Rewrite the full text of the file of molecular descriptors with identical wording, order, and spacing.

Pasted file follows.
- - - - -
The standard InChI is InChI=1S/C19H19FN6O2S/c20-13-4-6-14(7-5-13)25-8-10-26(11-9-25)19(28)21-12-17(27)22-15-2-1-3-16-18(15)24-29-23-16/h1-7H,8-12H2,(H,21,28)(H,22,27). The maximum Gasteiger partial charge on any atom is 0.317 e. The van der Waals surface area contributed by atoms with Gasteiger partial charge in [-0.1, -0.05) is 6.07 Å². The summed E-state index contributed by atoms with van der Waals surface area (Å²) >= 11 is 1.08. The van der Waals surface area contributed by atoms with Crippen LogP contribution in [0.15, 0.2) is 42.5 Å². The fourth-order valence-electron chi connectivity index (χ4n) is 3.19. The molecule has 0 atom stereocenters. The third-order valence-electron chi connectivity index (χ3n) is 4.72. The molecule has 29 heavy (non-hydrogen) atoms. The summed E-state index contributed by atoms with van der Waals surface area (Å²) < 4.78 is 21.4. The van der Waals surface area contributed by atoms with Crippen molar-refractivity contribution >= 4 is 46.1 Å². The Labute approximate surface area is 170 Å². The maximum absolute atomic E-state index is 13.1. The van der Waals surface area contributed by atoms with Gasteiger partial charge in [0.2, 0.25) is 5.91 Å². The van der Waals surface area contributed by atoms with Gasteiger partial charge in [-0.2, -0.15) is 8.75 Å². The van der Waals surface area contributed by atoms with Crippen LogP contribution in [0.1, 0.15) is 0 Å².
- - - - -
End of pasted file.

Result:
The standard InChI is InChI=1S/C19H19FN6O2S/c20-13-4-6-14(7-5-13)25-8-10-26(11-9-25)19(28)21-12-17(27)22-15-2-1-3-16-18(15)24-29-23-16/h1-7H,8-12H2,(H,21,28)(H,22,27). The maximum Gasteiger partial charge on any atom is 0.317 e. The van der Waals surface area contributed by atoms with Gasteiger partial charge in [-0.1, -0.05) is 6.07 Å². The summed E-state index contributed by atoms with van der Waals surface area (Å²) >= 11 is 1.08. The van der Waals surface area contributed by atoms with Crippen LogP contribution in [0.15, 0.2) is 42.5 Å². The fourth-order valence-electron chi connectivity index (χ4n) is 3.19. The molecule has 0 atom stereocenters. The third-order valence-electron chi connectivity index (χ3n) is 4.72. The molecule has 29 heavy (non-hydrogen) atoms. The summed E-state index contributed by atoms with van der Waals surface area (Å²) < 4.78 is 21.4. The van der Waals surface area contributed by atoms with Crippen molar-refractivity contribution >= 4 is 46.1 Å². The Labute approximate surface area is 170 Å². The maximum absolute atomic E-state index is 13.1. The van der Waals surface area contributed by atoms with Gasteiger partial charge in [0.2, 0.25) is 5.91 Å². The van der Waals surface area contributed by atoms with Gasteiger partial charge in [-0.2, -0.15) is 8.75 Å². The van der Waals surface area contributed by atoms with Crippen LogP contribution in [0.1, 0.15) is 0 Å².